If you take Agitane before meals you may feel sick. Taking Agitane after meals may make you thirsty. You may find that chewing gum, peppermints or drinking water will help but if you have a very dry mouth, taking your tablets before meals may be preferable.

What to do if too many tablets are taken at the same time?

If you think you may have taken too many of your tablets, either call your doctor straight away, or go to the nearest hospital casualty department. Always keep any remaining tablets in the container in which they were given to you so that the medicine can be identified by the doctor or pharmacist at the hospital.

Also tell them whether you have taken any other medicines.

What if you miss a dose?

If you miss a dose, skip the missed dose and go back to your regular dosing schedule. Do not take two doses at once.

If you feel this medicine is not working well after you have taken it for a short time (1-2 weeks) do not increase the dose, instead check with your doctor.

AT COA

Common side effects are dryness of mouth, blurring of vision, dizziness, mild feeling of sickness (nausea), constipation or nervousness. These reactions tend to become less troublesome as treatment continues.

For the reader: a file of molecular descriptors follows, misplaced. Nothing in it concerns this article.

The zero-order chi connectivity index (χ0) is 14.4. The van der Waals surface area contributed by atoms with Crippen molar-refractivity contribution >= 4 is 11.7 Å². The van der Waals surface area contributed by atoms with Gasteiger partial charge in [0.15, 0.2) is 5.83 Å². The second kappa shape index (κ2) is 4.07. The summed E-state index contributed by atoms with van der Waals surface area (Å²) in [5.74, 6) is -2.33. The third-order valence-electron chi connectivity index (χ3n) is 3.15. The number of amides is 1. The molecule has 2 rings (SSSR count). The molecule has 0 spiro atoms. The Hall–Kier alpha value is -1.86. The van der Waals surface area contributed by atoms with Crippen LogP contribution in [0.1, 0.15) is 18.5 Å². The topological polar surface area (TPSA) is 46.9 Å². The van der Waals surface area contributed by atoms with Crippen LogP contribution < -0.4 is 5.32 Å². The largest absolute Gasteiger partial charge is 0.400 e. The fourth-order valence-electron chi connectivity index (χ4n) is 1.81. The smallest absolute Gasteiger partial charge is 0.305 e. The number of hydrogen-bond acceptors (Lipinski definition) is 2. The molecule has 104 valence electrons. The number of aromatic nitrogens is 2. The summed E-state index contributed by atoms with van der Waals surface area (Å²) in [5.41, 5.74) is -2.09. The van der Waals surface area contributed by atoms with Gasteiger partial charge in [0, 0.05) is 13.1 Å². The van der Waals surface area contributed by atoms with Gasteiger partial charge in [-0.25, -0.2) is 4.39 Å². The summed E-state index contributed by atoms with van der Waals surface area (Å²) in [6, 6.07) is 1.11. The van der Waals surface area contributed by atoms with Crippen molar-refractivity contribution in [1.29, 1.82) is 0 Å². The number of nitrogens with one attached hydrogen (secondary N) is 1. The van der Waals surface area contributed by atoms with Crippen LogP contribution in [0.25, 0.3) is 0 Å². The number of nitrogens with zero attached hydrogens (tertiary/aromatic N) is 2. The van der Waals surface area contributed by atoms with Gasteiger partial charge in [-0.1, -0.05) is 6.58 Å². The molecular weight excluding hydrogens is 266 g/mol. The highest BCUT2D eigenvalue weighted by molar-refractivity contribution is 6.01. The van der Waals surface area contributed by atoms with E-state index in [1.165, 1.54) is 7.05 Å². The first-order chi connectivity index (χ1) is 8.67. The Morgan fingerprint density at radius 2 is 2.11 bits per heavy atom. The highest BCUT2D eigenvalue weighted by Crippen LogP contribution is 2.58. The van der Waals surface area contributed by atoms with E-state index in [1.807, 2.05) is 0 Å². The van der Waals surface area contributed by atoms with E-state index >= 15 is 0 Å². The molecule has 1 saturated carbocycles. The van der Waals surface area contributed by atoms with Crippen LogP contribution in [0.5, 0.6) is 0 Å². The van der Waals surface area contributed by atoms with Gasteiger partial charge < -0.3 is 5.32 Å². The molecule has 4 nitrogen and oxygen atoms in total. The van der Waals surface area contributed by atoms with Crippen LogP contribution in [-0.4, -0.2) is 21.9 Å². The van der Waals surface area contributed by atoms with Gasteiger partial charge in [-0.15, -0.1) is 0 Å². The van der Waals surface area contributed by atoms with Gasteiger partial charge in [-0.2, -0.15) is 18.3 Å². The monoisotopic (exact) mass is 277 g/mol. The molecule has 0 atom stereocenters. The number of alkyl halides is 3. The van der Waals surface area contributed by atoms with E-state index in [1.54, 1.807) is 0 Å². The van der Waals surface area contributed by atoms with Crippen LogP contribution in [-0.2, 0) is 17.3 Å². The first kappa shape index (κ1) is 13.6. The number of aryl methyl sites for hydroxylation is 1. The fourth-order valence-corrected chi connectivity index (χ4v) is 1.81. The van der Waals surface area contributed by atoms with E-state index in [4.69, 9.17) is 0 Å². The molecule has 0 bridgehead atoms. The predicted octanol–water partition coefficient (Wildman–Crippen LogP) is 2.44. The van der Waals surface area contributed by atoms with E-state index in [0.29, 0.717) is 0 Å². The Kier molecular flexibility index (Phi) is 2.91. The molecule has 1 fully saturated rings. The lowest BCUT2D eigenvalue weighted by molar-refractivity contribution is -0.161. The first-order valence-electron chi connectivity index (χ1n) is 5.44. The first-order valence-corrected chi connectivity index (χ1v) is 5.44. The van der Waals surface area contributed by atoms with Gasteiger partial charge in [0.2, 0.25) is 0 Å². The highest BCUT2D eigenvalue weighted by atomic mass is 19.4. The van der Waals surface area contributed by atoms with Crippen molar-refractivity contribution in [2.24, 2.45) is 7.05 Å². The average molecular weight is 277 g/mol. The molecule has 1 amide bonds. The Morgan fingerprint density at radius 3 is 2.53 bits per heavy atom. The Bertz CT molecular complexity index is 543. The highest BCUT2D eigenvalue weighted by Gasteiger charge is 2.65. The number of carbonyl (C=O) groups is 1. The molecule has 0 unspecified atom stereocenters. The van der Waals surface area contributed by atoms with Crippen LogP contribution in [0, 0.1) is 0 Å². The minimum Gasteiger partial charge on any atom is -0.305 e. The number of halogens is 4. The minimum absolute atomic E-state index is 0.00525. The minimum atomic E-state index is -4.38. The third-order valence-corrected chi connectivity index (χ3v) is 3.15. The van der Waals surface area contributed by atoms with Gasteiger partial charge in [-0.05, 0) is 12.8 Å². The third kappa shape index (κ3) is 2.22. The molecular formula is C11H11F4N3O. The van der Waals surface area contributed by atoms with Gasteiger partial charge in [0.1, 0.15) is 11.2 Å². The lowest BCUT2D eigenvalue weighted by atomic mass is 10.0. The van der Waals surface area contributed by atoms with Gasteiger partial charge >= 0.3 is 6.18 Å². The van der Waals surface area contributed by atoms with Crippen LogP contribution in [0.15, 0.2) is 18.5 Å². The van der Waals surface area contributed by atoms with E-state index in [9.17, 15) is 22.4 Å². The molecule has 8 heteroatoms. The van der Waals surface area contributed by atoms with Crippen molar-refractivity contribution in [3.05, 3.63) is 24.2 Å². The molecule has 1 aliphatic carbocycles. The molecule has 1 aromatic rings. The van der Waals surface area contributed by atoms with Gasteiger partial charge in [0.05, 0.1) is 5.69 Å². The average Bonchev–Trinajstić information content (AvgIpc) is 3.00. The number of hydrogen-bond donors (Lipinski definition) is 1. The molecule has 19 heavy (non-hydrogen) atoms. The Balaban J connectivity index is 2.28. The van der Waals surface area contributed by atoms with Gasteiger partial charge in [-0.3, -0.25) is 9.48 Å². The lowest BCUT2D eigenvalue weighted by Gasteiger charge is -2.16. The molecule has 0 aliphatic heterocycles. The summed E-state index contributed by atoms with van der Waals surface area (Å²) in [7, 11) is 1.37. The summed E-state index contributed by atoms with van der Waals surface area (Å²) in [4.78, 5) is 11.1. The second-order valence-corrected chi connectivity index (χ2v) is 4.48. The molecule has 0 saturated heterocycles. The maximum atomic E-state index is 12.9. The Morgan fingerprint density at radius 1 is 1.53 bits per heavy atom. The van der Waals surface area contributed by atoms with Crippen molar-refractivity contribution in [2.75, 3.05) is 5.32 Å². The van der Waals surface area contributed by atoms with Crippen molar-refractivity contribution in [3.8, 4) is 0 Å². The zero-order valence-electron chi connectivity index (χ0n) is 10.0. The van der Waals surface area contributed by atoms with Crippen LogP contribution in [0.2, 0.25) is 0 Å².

Tell your doctor immediately if you develop mental confusion, agitation or sickness and vomiting. You may be advised to take smaller doses with gradual increases to an acceptable level.

Less common side effects include difficulty urinating, increased heartbeat and hypersensitivity (allergic reactions).

Some patients taking high doses may experience confusion, excitement, agitation, hallucinations, insomnia (difficulty sleeping), memory loss and psychiatric disturbances. If you experience any of these symptoms contact your doctor immediately.

If you notice any of the above reactions or side effects, or if you notice other unusual or worrying changes contact your doctor.

Storing your medicine

You must keep this medicine in a safe place where children cannot get it. Your medicine could harm them.

Keep your medicine in a dry place and store below 25 °C. Keep container tightly closed and protect from light.

If your doctor tells you to stop the treatment, return any remaining tablets to the doctor or pharmacist. On the label you will find the words "expiry date" followed by numbers indicating the day, month and year. This is the date when the medicine is no longer fit for use. Do not use the medicine after this date, but return it to your doctor or pharmacist.

A reminder

Remember this medicine is for you. Never give it to someone else, even if their condition is the same as yours.

This leaflet does not contain the complete information about your medicine. If you have any questions or are not sure about anything, ask your doctor or pharmacist who have access to additional information.

This leaflet was revised in 02/2013

What side effects can occur when taking Agitane?